I'm having trouble dealing with the fatigue. It makes me frustrated and impatient. I've always been a night owl - for years, my natural sleeping schedule has been 2 am to 10 am. That is, if I don't have work that dictates my hours of sleep, my body naturally reverts to its 2-10 am cycle. I was used to late-night alertness and slow mornings, whereas now, I'm more like a toddler - ready to crash by 8 pm, energetic and productive for several hours in the morning, then cranky without an afternoon nap and it's all downhill till 8 pm again. I somehow keep forgetting that I won't be able to accomplish anything more than dinner-and-a-DVD after approximately 7 pm - I have the best of intentions to do a bunch of tasks in the evenings, like return phone calls, fill out forms, work on the meeting minutes, map out my schedule, or whatever - and then I end up feeling like such a slug and can't do any of it and it makes me mad.

I'm also frustrated because I have several friends whom I used to see on a regular basis and now haven't spent time with in such a long time, and I want to catch up with everyone, and I want to have the energy to do it NOW, but I don't. :( I keep overestimating my energy. It's hard, because sometimes the fatigue hits so fast - I'll be going along just fine and then all of a sudden feel like I just cannot walk another step, or like I have to go home RIGHT NOW from wherever I am. I need to get better somehow at recognizing the fatigue sooner so it doesn't blast me like that. Or maybe I need to schedule myself rest times and stick to those, even if a scheduled rest time comes and I don't feel like resting/don't think I need it.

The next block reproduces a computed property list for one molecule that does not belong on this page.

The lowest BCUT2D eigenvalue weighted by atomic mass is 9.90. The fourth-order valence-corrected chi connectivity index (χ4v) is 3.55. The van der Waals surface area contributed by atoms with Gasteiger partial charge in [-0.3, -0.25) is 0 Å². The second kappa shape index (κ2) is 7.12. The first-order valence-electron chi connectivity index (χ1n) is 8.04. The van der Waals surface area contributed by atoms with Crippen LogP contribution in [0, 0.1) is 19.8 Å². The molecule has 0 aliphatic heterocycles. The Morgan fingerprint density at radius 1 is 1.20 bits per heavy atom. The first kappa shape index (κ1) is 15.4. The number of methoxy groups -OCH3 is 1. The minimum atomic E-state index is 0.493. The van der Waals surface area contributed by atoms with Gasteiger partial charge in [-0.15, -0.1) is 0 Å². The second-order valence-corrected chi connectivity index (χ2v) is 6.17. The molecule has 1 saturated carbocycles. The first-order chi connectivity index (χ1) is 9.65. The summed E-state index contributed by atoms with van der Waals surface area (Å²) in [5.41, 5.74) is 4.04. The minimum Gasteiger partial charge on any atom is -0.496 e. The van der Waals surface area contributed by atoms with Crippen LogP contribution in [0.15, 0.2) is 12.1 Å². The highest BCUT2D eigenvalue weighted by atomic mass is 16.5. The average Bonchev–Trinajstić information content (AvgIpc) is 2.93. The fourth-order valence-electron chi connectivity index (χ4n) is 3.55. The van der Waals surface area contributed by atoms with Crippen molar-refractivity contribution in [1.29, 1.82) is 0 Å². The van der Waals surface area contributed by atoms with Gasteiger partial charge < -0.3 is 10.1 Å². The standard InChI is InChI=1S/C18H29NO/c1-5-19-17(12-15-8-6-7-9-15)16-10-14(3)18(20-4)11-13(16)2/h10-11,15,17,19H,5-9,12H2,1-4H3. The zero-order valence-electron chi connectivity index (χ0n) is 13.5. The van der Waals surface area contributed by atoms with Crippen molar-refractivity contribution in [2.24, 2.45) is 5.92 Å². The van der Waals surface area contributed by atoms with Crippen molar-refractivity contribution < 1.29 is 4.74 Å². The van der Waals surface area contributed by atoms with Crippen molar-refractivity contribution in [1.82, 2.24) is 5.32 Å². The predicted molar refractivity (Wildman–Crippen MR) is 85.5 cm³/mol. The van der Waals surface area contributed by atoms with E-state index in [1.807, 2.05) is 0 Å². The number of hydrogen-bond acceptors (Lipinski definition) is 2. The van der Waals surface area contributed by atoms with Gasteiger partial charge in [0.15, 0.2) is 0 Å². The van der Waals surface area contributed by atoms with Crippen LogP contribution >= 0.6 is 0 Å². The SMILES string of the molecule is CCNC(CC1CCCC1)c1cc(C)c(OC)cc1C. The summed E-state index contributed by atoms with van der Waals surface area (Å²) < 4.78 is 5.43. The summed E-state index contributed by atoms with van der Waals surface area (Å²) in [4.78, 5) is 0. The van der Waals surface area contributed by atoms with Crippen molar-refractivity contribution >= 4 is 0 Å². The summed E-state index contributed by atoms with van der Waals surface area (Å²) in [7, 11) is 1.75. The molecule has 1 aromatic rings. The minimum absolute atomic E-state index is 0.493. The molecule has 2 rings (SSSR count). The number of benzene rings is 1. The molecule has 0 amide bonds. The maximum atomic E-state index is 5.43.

I got a chiropractic adjustment today for the first time in approximately a month and a half, and my chiro said that my spine has actually changed since my last adjustment, most likely due to my decreased activity level. e.g. I used to do trapeze and yoga once a week each, and now I haven't done yoga in 2 months and have only trapezed twice in the past 3 months. And I can FEEL it. :( I know I need to get back to exercising because it will be good for me in so many ways... but it's feeling like a catch-22 - exercise will give me energy, but I'm too tired to exercise. :P I've been walking an avg of 30 mins/day, but that's not enough.

Now it's 8 pm and I'm trying to decide between dinner or a shower, because I don't think I can handle both. AARRGGHHHH. SO ANNOYING. But I know that this fatigue is temporary and I will soon feel better and better. And I need to remember, too, that if temporary fatigue is the worst of my problems right now, then HALLELUJAH, because I am so blessed to be as healthy as I am. I freakin SURVIVED CANCER!! I am alive and well, and still have a full head of hair, and am not in pain, and yes, Tamoxifen is still coming up, but you know, it could be a LOT worse than it is right now. Underneath all of my anger and frustration at the fatigue, I'm grateful to be where I am right now.

Friday, May 7, 2010



Saturday, May 1, 2010

A Month Off!

Great news from my oncologist yesterday! Once radiation is over, I get to take a WHOLE MONTH off from cancer treatments of any kind to rest and recover!! SO HAPPY AND RELIEVED! I won't be starting Tamoxifen until early/mid-June!!

And my last day of radiation is Friday, May 7. I'm down to my last 5 treatments!!